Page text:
Jonathan Miles

Go to Amazon. Search for “Dear American Airlines.” When the page loads, click where it says “Click to LOOK INSIDE!” and then read the first page. (I know this is easy to do, I just rarely do it, to check out something before I decide to read it.) Or go to your local bookstore and do the same. If you are interested in playful language—playful, colorful language with edge, flair, zip, energy and accuracy—you will quickly be able to tell that “Dear American Airlines” is chock full of juicy, tangy writing. Even better, the stories that emerge from the pen of the angry and embittered Benjamin R. Ford are at turns touching, tender and compelling.

Benjamin R. Ford is trapped and the result is a volcano of anger intermixed with recollections of his life to date. “Dear American Airlines” is essentially a call for civility wrapped around a memoir about regret and lost opportunities.  Ford is stuck in O’Hare International Purgatory Airport. Due to his own past mistakes, he has left behind a broken trail of disappointments. Facing the possibility he won’t be able to attend his daughter’s wedding, Bennie Ford takes the time to write it all down. O’Hare becomes one giant confessional.

Dear American Airlines by Jonathan Miles

Dear American Airlines by Jonathan Miles

Jonathan Miles gives Bennie Ford a lively mix of humor and self-analysis. The pages zip along. It’s not really a wedding he’s going to—he can’t call it a wedding since he’s discovered his daughter is marrying a woman named Sylvana. He notes that he is “one letter away” from being kin to a TV set. It helps that Ford is an ex-poet so he has the license to write with so much color and imagination. Among the references to writers and artists are Dante (a wise choice), Charles Bukowski, Sylvia Plath, Leo Tolstoy, Stephen Stills (!) and John Cale. He really had me with John Cale.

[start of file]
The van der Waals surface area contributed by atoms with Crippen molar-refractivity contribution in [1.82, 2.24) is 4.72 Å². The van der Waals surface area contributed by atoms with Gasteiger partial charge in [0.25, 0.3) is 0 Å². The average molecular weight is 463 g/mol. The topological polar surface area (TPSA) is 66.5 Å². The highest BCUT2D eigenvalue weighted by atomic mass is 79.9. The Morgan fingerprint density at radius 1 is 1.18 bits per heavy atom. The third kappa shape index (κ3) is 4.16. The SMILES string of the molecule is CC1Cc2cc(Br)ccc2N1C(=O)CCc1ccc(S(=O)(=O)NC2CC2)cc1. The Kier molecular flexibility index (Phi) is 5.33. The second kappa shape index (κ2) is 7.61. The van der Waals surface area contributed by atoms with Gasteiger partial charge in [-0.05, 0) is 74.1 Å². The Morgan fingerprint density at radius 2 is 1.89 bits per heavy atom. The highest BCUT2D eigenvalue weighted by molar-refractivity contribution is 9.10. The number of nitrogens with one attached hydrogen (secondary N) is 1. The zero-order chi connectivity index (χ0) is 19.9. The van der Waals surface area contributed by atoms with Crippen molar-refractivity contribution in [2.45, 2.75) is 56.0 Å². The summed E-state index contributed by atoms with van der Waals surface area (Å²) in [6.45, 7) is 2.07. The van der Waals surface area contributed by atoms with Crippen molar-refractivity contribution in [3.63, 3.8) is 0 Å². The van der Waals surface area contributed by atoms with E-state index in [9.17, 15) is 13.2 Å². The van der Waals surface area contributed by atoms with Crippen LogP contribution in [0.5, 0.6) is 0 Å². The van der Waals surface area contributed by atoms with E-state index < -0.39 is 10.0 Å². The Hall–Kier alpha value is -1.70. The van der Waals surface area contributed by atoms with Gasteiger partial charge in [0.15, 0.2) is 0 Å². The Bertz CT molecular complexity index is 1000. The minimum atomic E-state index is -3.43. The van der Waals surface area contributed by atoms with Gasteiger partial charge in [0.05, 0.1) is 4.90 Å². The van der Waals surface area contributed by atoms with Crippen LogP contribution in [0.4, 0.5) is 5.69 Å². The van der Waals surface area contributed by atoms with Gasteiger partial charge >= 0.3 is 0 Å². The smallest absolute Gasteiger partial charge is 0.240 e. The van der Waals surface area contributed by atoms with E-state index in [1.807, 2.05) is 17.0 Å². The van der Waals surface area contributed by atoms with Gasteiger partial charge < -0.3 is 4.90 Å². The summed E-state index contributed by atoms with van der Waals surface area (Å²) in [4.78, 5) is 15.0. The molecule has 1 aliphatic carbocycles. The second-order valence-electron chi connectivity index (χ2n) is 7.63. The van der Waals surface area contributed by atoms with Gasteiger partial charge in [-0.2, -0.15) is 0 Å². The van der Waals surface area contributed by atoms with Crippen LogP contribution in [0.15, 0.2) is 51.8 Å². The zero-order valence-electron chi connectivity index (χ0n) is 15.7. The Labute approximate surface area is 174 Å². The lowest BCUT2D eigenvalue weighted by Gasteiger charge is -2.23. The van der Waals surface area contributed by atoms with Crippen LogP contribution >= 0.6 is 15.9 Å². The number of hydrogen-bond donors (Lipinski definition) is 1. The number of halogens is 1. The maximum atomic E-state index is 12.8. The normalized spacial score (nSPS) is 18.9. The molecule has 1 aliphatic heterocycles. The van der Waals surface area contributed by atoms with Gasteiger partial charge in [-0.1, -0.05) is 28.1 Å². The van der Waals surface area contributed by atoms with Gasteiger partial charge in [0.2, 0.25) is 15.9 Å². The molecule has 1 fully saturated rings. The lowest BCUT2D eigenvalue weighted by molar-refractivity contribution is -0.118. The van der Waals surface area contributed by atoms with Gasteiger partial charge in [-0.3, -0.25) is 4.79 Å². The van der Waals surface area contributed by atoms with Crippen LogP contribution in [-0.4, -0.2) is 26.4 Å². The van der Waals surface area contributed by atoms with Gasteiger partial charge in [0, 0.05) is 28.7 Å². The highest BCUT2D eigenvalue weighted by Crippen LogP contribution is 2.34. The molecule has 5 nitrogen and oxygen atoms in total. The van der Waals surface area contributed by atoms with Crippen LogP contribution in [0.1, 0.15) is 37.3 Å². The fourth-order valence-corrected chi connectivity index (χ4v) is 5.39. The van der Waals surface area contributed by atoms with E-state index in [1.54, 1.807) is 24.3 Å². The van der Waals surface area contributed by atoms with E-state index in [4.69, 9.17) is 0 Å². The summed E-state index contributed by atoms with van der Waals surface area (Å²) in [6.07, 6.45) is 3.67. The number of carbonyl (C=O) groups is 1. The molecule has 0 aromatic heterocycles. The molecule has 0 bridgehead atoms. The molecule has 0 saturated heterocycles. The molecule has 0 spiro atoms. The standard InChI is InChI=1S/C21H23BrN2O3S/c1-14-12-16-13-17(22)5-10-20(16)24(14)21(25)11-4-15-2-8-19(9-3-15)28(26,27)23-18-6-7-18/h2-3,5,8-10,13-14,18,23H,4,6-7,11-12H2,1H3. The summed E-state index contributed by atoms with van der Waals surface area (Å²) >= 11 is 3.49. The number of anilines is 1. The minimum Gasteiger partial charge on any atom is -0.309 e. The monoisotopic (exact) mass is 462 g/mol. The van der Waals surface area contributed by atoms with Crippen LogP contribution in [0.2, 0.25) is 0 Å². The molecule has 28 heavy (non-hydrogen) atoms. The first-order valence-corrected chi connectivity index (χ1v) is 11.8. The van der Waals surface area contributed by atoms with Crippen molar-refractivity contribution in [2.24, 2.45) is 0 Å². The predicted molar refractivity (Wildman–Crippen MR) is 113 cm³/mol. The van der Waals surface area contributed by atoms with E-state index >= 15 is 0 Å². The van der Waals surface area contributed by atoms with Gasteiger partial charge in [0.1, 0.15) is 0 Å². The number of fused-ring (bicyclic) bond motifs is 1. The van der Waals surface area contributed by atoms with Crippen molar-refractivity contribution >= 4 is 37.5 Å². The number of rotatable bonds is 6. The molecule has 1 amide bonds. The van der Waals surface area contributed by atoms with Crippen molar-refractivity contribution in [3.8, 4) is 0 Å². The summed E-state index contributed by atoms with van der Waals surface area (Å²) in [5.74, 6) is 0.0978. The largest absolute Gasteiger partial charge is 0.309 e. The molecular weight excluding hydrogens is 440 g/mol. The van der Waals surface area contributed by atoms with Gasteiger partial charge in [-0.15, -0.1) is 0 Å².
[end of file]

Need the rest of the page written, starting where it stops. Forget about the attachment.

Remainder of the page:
It also helps that Ford’s profession is as a translator so he can also relay the details of a novel about a Polish soldier returning from Italy, which merges niftily with the main theme at the end. (Although, as Ford notes, “you have to be careful about making connections in this world.”)

“Dear American Airlines” is Ford breaking down highlights from the movie of his life. It riffs on a variety of topics; there are more subjects than there are gates at O’Hare. If you have never stopped to wonder why there is no graffiti in airport bathrooms, “Dear American Airlines” will give you the chance to ponder this.

It’s also a story of love and loss, about destiny and control. There is melancholy and sentiment within Ford’s rage—he’s too keen an observer to be endlessly gruff. “Self-mythology, like drinking fourteen hours a day, will eventually grind you into residue,” he concludes. (It’s clear Ford was quite the drinker, but the even the familiar “recovering alcoholic” themes are fresh in Miles’ hands.)

Highly recommended for its structure—many free-form rants within a tightly scripted gaze in the rearview mirror of life. Also highly recommended for the terrific word choice and effortless writing style.

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